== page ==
One of the great things about the big island (the tallest mountain in the world) is the different types of terrain all on one island.  Beds of lava, rolling green hills, seaside cliffs, rain forest, and, of course, an active volcano.  We went to the crater on the day of the release of the USA quarter on which the amazing Kilauea volcano is featured (which meant free entry to the park!). Scott collects these quarters and was able to get a roll of them at the volcano on the release day - a geekily exciting coincidence. Unfortunately it was cloudy and raining while we were there, so the pictures are not very good.  You could see plumes of steam escaping from the crater and, we were treated to a rainbow in the crater just before we left.

Earlier that day, we enjoyed a wet but wonderful visit to the Botanical Garden. SO. MANY. ORCHIDS!  : )   It was a beautiful place which is, regrettably, home to about seven billion mosquitoes! Scott indulged my need to see EVERYTHING there while we both served as succulent mosquito food.  Given the number of visits I endured to the local breweries, I figured I'd earned it.

Later that same day, we went to Mauna Kea - where the summit hosts one of the best observatories in the world. Our rental car was not four-wheel drive, so we could not go up to the summit - however, we stopped at the visitor's center and watched a film about the observatory that also provided education on what this mountain means to the locals.  It is a sacred place for them and there has been some controversy about the use of the summit for scientific pursuits.  For now, it seems both sides have found a compromise that works.  It cleared up a bit after sunset and telescopes were set up at the visitor's center. We got to see the moon in extreme detail and were treated to a clear and beautiful view of Saturn and its rings. 

We really enjoyed the lovely town of Waimea. Big Island Brewhaus produces some delicious beer here and has fairly decent Mexican cuisine.  The people were friendly (as they were nearly everywhere on the island) and Scott was quite a fan of their IPA. There are also lots of art galleries in this quaint town nestled in beautiful green, rolling hills dotted with "happy cows"...or, at least, I believed those cows had to be enjoying life far more than those who "grazed" in the nearly barren lava fields.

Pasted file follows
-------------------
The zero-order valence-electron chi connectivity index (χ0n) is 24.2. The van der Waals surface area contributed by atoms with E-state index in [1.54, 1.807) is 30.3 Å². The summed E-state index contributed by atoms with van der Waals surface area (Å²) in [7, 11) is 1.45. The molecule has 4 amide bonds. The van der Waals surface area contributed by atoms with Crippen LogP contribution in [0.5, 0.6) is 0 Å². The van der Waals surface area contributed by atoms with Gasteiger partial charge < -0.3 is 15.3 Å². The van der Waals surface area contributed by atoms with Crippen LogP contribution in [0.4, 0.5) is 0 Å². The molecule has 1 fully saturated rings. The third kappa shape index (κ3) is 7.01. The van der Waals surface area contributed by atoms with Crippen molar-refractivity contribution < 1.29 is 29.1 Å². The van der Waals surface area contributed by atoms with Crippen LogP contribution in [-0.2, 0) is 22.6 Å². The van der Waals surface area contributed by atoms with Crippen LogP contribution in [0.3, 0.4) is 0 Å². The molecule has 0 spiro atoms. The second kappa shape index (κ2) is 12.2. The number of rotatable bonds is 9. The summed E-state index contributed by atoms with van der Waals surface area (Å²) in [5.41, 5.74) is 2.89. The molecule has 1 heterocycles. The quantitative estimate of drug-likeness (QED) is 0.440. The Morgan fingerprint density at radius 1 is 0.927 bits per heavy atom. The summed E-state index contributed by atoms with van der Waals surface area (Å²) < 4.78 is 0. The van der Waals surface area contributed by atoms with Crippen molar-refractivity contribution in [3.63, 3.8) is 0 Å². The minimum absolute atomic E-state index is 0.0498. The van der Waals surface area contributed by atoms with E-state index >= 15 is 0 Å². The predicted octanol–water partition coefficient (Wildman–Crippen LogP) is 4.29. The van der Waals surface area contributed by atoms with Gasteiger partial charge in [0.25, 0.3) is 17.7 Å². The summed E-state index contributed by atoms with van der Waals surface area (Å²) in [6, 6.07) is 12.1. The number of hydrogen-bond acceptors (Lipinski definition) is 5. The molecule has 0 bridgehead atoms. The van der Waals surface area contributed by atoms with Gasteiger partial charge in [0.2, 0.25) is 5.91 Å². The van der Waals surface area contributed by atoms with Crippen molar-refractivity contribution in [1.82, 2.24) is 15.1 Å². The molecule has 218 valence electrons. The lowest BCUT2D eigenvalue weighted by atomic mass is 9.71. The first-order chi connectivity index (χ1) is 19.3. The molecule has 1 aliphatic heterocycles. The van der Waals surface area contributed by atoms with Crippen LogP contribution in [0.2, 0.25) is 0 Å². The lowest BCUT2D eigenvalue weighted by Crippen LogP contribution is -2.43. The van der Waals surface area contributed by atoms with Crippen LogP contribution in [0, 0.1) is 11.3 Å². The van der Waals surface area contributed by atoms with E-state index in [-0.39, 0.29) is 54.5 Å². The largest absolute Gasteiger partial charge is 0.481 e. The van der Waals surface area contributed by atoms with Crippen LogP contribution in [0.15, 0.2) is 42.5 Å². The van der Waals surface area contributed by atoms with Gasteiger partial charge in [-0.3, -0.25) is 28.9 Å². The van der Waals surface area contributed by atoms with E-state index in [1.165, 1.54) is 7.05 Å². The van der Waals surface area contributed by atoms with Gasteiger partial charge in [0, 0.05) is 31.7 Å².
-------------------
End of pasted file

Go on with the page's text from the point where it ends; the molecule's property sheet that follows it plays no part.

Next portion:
One of the highlights for me (in addition to the plethora of sea turtles I got to see) was the hike we took on the North end of the island to a breathtaking beach at Pololu Valley. The water is rough here (so no swimming), but SO beautiful.  We packed a lunch and ate it in the peaceful valley, then enjoyed the view. I could have sat on the beach there all day - listening to the waves crashing and feeling the ocean breeze.

In addition, we went to a coffee co-op, Akaka Falls, a macadamia nut farm/factory (where they had Spam flavored nuts...you will have to ask Scott how they tasted, I was not interested), Volcano Winery, and we toured the Mountain Thunder Coffee Plantation and learned a great deal about coffee. I was enamored with the mongooses (mongeese?) we caught glimpses of here and there and the various lizards we saw. The contrast of the impossibly blue water with the black lava, the wild orchids, the friendly locals, the great sushi, Manny the friendly bartender at Quinn's Almost by the Sea...so many great experiences, so much beauty that I've nearly forgotten our return flight was cancelled and we got back 20 hours later than we planned. The risk of travel...I'd say well worth the hassles and delays. We both returned to "reality" well-rested and relaxed.  Aloha.